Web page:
White House Files $25 Billion Foreclosure Settlement Against Citigroup
The foreclosure deal involving the five largest U.S. mortgage lenders, including Citigroup, was released on Monday when the government filed court papers for the $25 billion foreclosure settlement. Documents from the agreement provide new details regarding how settlement payments will be distributed to borrowers, as wells as federal and state governments.
Foreclosure Settlement Background
A foreclosure settlement has been in the works between the federal government, state officials and the five largest U.S. mortgage lenders involved: Citigroup, JPMorgan Chase, Ally Financial, Bank of America and Wells Fargo.
These banks were required to settle claims that they participated in a “robo-signing” scandal, which resulted in wrongful foreclosures. To resolve the issue, the banks agreed to provide relief to homeowners with underwater mortgages, as well as borrowers in danger of losing their homes.
On Monday, the government filed court papers related to the settlement; however, it won’t be made official until it receives the approval of a federal judge in Washington, D.C.
This foreclosure settlement is the largest settlement involving a single industry since the multi-state tobacco deal in 1998, which was worth $206 billion.
Citigroup Payments Distributed among 49 States
As a part of the settlement, Citigroup and the other banks have agreed to pay roughly $20 billion to help borrowers avoid foreclosure. More specifically, banks will reduce mortgage loans for about 1 million of the 11 million U.S. households that owe more than their homes are worth.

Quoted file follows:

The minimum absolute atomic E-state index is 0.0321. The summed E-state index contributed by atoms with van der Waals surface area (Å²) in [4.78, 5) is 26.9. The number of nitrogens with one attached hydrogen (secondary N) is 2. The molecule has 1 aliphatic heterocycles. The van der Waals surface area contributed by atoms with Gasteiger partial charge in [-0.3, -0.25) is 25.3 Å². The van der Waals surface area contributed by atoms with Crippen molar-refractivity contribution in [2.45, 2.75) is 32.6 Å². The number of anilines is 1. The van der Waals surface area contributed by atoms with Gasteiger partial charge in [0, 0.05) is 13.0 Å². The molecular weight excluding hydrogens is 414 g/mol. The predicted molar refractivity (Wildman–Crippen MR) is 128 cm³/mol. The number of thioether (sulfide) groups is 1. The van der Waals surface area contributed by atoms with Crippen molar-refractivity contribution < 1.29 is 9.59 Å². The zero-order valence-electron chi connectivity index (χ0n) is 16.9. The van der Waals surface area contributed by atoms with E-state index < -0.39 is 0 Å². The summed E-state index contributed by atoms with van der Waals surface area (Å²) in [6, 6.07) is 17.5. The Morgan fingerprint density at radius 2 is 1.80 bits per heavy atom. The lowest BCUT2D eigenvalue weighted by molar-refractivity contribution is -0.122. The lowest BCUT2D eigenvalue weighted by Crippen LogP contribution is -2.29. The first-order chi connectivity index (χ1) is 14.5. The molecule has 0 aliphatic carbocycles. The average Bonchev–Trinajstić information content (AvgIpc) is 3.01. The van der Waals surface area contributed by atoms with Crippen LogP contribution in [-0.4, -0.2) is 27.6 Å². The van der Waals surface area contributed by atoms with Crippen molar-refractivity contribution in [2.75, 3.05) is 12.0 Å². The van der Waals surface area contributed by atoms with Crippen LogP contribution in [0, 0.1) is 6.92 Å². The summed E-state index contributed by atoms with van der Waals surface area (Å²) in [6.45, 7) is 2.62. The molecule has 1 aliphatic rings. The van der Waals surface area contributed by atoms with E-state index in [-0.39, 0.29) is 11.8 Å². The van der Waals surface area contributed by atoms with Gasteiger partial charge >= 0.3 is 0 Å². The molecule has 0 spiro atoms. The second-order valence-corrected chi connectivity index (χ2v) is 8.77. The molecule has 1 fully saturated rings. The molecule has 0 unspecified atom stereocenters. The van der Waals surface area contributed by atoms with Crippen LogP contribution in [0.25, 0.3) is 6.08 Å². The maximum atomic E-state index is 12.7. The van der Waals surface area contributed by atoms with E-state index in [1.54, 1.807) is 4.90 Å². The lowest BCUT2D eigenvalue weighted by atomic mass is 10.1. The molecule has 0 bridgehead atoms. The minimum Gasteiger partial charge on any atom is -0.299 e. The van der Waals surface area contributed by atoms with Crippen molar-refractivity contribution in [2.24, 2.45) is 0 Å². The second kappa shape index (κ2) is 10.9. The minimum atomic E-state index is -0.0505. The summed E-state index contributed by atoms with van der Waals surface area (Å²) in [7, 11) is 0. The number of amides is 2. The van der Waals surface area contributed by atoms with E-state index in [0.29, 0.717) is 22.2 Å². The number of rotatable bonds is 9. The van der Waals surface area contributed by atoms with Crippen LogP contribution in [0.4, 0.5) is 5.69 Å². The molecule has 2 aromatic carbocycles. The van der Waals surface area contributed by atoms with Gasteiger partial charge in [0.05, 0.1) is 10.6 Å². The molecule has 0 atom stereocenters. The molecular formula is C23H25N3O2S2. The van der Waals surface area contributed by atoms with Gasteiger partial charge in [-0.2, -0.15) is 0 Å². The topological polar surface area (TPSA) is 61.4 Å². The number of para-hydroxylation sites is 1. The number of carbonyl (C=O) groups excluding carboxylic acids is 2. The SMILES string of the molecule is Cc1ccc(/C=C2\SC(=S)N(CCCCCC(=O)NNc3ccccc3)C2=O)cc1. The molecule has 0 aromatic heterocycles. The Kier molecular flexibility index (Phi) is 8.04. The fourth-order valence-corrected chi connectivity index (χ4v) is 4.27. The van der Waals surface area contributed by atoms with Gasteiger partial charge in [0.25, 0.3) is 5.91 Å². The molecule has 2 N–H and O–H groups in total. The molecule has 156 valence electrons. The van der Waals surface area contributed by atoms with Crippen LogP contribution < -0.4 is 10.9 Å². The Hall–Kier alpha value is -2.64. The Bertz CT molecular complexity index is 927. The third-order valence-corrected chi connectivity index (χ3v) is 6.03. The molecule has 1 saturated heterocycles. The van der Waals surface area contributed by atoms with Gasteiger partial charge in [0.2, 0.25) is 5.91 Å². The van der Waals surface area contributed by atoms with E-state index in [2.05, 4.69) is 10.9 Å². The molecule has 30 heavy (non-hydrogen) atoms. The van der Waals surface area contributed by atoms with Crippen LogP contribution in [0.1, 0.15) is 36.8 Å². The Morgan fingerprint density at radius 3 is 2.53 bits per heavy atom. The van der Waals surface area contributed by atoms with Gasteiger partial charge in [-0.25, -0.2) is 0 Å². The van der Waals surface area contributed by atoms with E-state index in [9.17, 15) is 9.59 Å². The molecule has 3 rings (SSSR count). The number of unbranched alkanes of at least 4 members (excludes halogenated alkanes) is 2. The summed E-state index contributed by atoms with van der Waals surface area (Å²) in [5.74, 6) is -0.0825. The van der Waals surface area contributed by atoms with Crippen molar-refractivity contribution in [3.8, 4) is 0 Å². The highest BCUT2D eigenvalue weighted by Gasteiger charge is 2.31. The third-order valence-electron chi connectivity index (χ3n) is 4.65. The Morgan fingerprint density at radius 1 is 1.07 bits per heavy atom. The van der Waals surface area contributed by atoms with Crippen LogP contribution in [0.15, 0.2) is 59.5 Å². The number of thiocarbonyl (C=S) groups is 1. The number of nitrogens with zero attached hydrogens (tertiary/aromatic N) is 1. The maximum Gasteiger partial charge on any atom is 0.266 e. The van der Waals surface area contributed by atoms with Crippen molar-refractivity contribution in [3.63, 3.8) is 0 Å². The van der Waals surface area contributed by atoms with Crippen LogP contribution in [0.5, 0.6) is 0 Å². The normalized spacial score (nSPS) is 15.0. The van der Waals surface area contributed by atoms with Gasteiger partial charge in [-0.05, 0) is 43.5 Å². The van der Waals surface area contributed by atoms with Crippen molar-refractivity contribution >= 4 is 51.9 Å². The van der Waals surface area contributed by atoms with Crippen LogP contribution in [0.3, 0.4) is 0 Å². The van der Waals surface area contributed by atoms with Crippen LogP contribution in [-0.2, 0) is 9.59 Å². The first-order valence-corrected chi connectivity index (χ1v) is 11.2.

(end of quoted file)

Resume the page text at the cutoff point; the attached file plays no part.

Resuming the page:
The remaining $5 billion will be paid in cash to federal and state governments. About one-third of that cash will be placed into a fund used for sending $2,000 checks to roughly 750,000 Americans who were improperly foreclosed upon from 2008 to 2011.
Bank of America, which has the largest financial obligation at $11.8 billion, struck a side deal with government officials allowing BofA to reduce some of its penalties if the bank agreed to reduce borrowers’ owed principal loan amounts to their homes’ current market values.
The five banks have agreed to complete 75 percent of their loan-relief requirements within two years and 100 percent within three years. During that time, they will not be allowed to foreclose on a homeowner who is being considered for a loan modification.
A total of 49 states will participate in the settlement; Oklahoma is excluded because it negotiated a separate deal with the banks.
Since the banks didn’t admit wrongdoing as a part of the settlement, federal and state law officials can still pursue criminal charges against the banks. Individuals will also be able to sue the banks in civil lawsuits if they believe they were wronged.